Rav Miller notes the irony of telling the Jews to stay inside while the Mashchit (Destroyer) was out carrying out the Plague Against the Firstborn.
The Mashchit is a very powerful spiritual entity. It's not like locks or mud walls can stop it from entering.
So why did the Jews need to lock themselves inside when the Mashchit was out?
What Happens When Jews Yearn for the Very Culture that Enslaves Them
Then he explains the real Mashchit: the outside anti-Torah influences.
(Yearning after these influences is what actualizes the active Mashchit in the end, chas v'shalom.)
Of course, says Rav Miller, we must show our appreciation for America. We must be law-abiding, grateful citizens. We should hang out a flag on July 4th and vote for policies & politicians that benefit America.
But aside from that, we must lock our doors.
We must live ethically and appreciatively in American society without being influenced by American society – which, as Rav Miller says, is filled with apikorsus, ta’avos, shtus, avodah zarah.
Like Nazi Germany and Nazi-conquered Hungary, Egypt had advanced science and technology. It had culture.
It was the most technologically advanced society in its time.
Egyptians excelled in all the available sciences.
They had fashion, cosmetics, culture, literature, music, powerful New Age spirituality...and they were the best in all these things.
And some Jews, even while enslaved, yearned for those aspects even as they were enslaved by these very aspects.
(In other words, the Egyptians used occult techniques to imprison the Jews and it was the Jews who built Egyptian industry, just like the Jewish slave labor built BMW and others.)
No Such Thing as Neutral
There were interesting things to do, to see in Egypt.
They had things there – they could go bowling in Egypt. They could go rollerskating in Egypt. Maybe there were art museums in Egypt; Egyptian buildings they could visit.
“Nothing wrong,” you say. “I’m a pious Jew, it’s just interesting. It’s fun!”
No, it’s very wrong!
Because it’s not enough that you’re forsaking Mitzrayim. You have to understand that Mitzrayim should not deserve your attention or your admiration at all.
And that’s always a difficult test.
You might live in a wealthy and modern city with gardens and trees and nice homes. Maybe you like the way the people dress. Maybe some of them have good manners in the streets. It’s hard not to be impressed by them!
So Hashem uses extreme measures to stop us from being anything less than fabulously Jewish.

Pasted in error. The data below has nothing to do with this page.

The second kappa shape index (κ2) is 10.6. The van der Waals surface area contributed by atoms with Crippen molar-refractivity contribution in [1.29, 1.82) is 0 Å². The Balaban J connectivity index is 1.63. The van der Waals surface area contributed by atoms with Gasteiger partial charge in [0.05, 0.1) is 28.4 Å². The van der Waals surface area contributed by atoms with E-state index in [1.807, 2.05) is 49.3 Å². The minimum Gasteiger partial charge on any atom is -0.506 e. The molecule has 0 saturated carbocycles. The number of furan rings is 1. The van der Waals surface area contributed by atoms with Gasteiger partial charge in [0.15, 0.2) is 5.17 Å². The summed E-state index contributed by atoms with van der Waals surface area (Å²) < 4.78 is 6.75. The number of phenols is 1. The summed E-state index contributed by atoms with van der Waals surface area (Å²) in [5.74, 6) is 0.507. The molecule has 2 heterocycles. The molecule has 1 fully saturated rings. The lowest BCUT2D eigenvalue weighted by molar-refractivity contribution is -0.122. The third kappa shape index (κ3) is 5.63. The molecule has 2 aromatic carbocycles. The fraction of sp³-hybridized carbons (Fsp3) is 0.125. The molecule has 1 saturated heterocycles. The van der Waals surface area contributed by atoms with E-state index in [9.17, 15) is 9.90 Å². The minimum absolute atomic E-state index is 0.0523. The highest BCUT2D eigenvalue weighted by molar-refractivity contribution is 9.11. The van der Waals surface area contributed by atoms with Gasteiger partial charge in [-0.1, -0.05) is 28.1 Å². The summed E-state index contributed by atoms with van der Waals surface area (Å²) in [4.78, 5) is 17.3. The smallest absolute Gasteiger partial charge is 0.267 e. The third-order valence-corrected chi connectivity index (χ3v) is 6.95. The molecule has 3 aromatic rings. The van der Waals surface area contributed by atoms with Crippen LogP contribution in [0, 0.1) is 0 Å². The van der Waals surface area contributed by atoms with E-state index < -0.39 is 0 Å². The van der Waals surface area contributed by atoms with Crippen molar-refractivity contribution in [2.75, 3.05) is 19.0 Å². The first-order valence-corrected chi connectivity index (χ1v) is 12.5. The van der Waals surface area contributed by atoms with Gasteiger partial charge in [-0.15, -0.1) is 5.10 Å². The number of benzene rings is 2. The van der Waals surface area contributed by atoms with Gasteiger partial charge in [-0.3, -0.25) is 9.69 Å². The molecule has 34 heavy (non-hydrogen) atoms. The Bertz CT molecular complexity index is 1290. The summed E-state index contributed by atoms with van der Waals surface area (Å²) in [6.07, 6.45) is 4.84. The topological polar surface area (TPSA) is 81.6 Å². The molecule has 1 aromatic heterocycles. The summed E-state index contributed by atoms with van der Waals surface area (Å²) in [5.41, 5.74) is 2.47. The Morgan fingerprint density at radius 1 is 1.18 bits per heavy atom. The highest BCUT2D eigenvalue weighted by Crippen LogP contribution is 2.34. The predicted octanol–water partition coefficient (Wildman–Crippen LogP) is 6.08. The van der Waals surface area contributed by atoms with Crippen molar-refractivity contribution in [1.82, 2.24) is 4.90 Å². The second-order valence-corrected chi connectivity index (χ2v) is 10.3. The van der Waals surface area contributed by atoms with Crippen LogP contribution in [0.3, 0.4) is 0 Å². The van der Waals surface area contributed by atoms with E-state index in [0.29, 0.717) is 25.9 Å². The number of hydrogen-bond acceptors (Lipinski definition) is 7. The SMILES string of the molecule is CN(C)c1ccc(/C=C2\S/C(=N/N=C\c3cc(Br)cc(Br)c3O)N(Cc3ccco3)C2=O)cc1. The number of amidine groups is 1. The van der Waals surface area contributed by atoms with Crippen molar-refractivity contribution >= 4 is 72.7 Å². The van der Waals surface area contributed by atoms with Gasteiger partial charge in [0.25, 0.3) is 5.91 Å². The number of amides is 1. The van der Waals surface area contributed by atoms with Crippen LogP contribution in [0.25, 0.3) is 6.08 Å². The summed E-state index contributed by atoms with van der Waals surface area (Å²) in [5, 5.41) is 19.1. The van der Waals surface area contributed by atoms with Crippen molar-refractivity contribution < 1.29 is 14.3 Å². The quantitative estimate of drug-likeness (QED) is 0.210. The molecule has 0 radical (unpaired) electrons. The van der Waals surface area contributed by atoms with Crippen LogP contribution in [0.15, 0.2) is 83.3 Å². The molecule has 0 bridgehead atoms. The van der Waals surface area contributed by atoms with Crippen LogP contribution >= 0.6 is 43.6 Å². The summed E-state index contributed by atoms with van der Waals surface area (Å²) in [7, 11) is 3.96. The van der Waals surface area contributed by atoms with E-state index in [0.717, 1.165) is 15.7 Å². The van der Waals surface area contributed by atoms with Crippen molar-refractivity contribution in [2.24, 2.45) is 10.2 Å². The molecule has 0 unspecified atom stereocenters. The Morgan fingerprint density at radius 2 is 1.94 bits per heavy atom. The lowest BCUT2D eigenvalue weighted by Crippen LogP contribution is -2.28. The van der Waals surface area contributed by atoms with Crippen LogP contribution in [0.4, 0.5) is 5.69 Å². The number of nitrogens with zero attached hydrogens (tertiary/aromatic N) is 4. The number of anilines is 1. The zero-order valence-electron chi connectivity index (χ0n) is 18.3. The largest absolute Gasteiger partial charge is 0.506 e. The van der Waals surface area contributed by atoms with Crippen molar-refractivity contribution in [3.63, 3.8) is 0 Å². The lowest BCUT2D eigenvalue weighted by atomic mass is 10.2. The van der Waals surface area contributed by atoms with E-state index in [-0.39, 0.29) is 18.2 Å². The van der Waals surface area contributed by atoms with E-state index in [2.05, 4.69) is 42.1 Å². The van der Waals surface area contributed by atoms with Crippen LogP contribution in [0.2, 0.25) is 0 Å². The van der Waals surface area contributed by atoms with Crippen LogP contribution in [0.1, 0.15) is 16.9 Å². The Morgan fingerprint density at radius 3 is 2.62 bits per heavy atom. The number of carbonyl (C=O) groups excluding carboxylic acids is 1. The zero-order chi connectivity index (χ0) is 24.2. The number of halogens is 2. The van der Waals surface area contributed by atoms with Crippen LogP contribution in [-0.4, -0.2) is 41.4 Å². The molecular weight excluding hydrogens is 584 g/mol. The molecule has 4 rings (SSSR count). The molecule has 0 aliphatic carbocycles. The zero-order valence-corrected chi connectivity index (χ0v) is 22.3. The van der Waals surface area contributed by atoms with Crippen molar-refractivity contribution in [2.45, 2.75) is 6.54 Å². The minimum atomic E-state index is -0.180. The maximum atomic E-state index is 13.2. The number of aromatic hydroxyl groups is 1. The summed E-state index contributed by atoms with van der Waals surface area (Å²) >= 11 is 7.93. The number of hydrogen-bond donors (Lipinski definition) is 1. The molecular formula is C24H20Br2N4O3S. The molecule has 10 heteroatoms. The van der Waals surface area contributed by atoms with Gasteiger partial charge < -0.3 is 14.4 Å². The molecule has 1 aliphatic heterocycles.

The Views of a Frum Anti-Zionist on Gentile Anti-Zionism
Here is what Rav Miller said in 1990 about carving up Medinat Yisrael (page 13-14):
We'll take an example – I might be wrong, but I'm almost sure that I'm right.
What's taking place today (1990), with everybody ganging up on Medinas Yisroel, is nothing but a hatred of the Am Yisroel.
Now, I'm not a big patriot of Medinas Yisroel; far from it – and yet it's as clear as day what their intention is.
Only it's not polite to say it openly – maybe some Arabs will say it but the diplomats in Washington or the UN can’t say it outright.
So they are saying 'Rights to the Palestinians”, “Self-determination”, other phrases they use.
But it’s only because of appearances sake that they don't come out openly.
What they want is to destroy Medinas Yisroel, there is no question about it at all — nobody should have a moment of hesitation in his mind.
Now, I'm not going to be an analyst of politics, but if they would yield and give the PLO that wedge of land that they're demanding in the heart of Eretz Yisroel, that's not going to be the end – there'll be demands after that.
Certainly they want to get the whole Yerushalayim, not only the Old city.
And little by little they want everything until nothing remains.
That's all they want, there shouldn't be any Medinas Yisroel.
But it's not Medinas Yisroel they're against; [b'chol dor v'dor omdim aleinu l'chaloteinu] it’s another form of hatred of the Jewish nation.
Increase the Light
I think that Rav Miller says one of his most controversial ideas when explains that there's no such thing as a bad non-Jew or a good non-Jew – it all depends on us.
Yet this very idea is presented throughout millennia of Torah scholarship.
It's both inspiring and frightening at the same time.
It's true, as Rav Miller says, that nothing compares to what we have.
I've seen for myself (and I'll never be a Talmudist) that I lost interest in many subjects in the non-Jewish world after continuously indulging in Torah material. It had happened naturally. For example, after reading the Pele Yoetz or Rashi on Mishlei, what can the latest best-selling self-help book tell me?
Can any mainstream book or inspirational speaker explain how to both prevent and rise out of depression better than the Pele Yoetz or Rebbe Nachman of Breslov?
You'll see that the more you start filling your life and mind with Torah material, the less appealing the non-Torah stuff becomes. You'll be reading it and then get fed up with how often the words, This is so stupid, I can't believe they're saying this or Oh gosh, they got this all so backwards! or What stupid kefirah is that? or just plain YUCK. Is this what the world is really coming to?
You can throw everything out in one go, which is a fine thing to do as long as you're sure it won't rebound on you.
But increasing light naturally decreases darkness.
So whether you're ready to take the big plunge or you prefer to do it in increments, increasing your intake of material from Torah-true sources is the way to go.